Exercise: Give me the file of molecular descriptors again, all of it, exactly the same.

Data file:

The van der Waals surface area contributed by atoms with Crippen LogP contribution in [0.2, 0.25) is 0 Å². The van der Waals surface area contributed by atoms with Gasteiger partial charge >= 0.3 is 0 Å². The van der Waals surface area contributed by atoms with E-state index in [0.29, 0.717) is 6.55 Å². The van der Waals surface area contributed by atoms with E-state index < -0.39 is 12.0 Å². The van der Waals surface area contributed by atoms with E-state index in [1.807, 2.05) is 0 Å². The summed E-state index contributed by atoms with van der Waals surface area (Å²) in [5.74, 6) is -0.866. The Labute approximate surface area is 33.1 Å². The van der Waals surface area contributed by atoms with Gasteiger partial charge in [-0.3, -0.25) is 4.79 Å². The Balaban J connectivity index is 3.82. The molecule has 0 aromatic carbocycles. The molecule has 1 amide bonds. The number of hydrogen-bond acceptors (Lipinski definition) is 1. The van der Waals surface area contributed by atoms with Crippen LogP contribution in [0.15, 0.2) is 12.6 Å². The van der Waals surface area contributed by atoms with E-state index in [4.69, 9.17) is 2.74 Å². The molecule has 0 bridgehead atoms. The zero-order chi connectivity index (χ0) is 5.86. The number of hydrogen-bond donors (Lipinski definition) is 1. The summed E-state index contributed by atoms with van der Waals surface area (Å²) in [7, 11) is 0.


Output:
The van der Waals surface area contributed by atoms with Crippen LogP contribution in [0.2, 0.25) is 0 Å². The van der Waals surface area contributed by atoms with Gasteiger partial charge >= 0.3 is 0 Å². The van der Waals surface area contributed by atoms with E-state index in [0.29, 0.717) is 6.55 Å². The van der Waals surface area contributed by atoms with E-state index < -0.39 is 12.0 Å². The van der Waals surface area contributed by atoms with E-state index in [1.807, 2.05) is 0 Å². The summed E-state index contributed by atoms with van der Waals surface area (Å²) in [5.74, 6) is -0.866. The Labute approximate surface area is 33.1 Å². The van der Waals surface area contributed by atoms with Gasteiger partial charge in [-0.3, -0.25) is 4.79 Å². The Balaban J connectivity index is 3.82. The molecule has 0 aromatic carbocycles. The molecule has 1 amide bonds. The number of hydrogen-bond acceptors (Lipinski definition) is 1. The van der Waals surface area contributed by atoms with Crippen LogP contribution in [0.15, 0.2) is 12.6 Å². The van der Waals surface area contributed by atoms with E-state index in [4.69, 9.17) is 2.74 Å². The molecule has 0 bridgehead atoms. The zero-order chi connectivity index (χ0) is 5.86. The number of hydrogen-bond donors (Lipinski definition) is 1. The summed E-state index contributed by atoms with van der Waals surface area (Å²) in [7, 11) is 0.